"Females in socially monogamous species live at low density so that males cannot successfully defend more than one female," said Lukas.

Later, some of those animals evolved to live in larger family groups that include the adult offspring of a monogamous pair, but typically only one pair in each social group breeds.

Lukas and Clutton-Brock's study found that males didn't start becoming involved in parental care of their offspring until after monogamy was already established. 

The latter fact is consistent with the findings of a study led by Christopher Opie, an anthropologist at University College London, which involved similar analysis of  smaller subgroup of mammals — primates, which include humans, apes, monkeys and lemurs.

However, that study found no correlation between monogamy and the females' ranges and territories.

What about humans?

Instead, the study published this week in the Proceedings of the National Academy of Sciences journal found monogamy evolved after males began killing the offspring of other males. They concluded that this kind of infanticide is what prompts primates — possibly even humans — to switch to a monogamous mating system.

They noted that the long period of time that primate infants, including human babies, are nursing and dependent on their mothers increases the time that they're vulnerable to infanticide, and that may be why monogamy is more common among primates (around 27 per cent of primate species are monogamous) than other mammals.

On the other hand, Clutton-Brock said the University of Cambridge study found "no evidence of a close association between monogamy and male infanticide" in either mammals overall or primates only.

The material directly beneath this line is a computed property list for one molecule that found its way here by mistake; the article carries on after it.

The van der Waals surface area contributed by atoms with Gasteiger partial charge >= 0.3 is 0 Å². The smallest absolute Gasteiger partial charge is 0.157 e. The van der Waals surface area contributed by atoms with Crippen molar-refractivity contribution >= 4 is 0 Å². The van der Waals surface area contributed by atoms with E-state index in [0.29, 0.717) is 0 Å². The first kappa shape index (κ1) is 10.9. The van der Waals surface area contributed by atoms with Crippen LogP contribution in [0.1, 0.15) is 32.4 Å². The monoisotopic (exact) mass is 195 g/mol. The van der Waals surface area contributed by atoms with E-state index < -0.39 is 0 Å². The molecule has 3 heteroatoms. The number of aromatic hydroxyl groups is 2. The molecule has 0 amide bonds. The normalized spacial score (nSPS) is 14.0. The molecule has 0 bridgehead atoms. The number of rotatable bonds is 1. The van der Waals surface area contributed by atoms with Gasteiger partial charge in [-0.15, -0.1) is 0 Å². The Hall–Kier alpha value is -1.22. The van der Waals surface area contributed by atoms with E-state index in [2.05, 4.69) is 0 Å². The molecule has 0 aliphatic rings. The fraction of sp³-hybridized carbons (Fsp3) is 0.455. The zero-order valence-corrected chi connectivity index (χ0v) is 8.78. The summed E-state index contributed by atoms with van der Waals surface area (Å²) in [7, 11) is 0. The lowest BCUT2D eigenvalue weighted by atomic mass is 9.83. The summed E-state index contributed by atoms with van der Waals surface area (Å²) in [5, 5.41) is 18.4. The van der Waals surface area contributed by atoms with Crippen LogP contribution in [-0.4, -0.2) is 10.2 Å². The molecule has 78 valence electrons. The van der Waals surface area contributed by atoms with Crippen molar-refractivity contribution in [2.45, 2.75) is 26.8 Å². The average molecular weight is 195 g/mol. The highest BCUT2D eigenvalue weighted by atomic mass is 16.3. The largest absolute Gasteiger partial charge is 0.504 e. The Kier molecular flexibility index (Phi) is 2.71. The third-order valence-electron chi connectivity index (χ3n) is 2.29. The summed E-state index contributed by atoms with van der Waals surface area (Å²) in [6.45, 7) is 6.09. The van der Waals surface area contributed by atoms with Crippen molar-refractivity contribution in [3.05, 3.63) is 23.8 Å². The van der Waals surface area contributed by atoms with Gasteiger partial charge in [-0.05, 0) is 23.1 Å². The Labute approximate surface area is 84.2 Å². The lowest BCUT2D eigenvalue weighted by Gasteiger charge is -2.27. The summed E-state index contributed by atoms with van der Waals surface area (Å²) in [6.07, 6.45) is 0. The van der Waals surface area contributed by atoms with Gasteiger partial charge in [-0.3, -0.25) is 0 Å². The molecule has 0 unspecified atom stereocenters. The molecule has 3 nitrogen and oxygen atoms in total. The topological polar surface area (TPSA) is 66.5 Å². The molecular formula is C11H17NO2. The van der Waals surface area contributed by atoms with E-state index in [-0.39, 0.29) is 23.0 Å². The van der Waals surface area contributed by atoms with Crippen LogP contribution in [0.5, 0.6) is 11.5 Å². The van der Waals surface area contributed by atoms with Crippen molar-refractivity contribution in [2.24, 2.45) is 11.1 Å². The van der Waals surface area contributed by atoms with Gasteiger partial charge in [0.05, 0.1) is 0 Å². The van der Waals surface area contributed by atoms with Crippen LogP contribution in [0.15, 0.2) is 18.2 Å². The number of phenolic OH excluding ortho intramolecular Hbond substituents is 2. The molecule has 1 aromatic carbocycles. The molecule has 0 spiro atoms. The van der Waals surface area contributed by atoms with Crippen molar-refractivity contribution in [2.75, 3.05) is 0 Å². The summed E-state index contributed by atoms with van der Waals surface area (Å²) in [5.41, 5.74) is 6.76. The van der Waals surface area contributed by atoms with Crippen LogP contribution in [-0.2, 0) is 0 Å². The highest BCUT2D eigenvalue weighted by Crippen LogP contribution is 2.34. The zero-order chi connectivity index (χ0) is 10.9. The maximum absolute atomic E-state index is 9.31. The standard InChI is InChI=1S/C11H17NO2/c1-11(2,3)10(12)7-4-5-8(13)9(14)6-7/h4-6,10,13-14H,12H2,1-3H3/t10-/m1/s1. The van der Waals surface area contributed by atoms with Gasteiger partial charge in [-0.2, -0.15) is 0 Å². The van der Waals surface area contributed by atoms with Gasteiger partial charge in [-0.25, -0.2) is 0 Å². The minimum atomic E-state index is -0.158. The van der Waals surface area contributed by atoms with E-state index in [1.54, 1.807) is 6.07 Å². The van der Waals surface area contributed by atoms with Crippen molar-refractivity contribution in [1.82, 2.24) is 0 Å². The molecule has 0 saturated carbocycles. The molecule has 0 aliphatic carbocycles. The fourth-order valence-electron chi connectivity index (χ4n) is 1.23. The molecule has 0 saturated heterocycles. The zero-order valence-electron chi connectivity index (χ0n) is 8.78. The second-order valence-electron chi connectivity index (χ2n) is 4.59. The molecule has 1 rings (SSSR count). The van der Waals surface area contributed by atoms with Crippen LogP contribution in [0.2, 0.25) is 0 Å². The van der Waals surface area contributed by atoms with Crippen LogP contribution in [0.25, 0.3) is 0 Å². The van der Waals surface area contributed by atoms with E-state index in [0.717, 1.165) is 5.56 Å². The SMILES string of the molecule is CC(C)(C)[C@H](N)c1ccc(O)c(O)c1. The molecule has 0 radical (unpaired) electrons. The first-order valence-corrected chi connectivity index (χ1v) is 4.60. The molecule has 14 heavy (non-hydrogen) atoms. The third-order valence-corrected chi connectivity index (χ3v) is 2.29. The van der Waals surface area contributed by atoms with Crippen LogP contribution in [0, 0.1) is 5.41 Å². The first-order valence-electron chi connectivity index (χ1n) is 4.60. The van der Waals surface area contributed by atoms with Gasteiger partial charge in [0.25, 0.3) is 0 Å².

Unlike the University College London study, the University of Cambridge study purposely excluded humans.

"I'm far from convinced that humans are monogamous," Clutton-Brock said, noting that mating systems in different human cultures cover the full range of animal mating systems across species and that human behaviour is heavily influenced by culture in ways that the behaviour of other animals is not.

Lukas added that even if humans form monogamous pairs, they don't meet the definition of "social monogamy" used in the study because it requires that pairs of animals have non-overlapping ranges, whereas human couples live in larger groups. That "simply does not occur in other animals," he said.

Clutton-Brock and Lukas said they did not know why Opie's study arrived at such a different conclusion about the origin of monogamy in mammals, although they suggested it might have to do with the smaller sample size or the way the different species were classified.

"Until a few days ago, we had no idea that this paper existed," he added at the news conference.

Otherwise, the two research groups would have met beforehand to figure out how the differences may have arisen. As it is, he said, "We have had no chance to compare notes and to compare methods."

However, they are hoping to do so in the near future.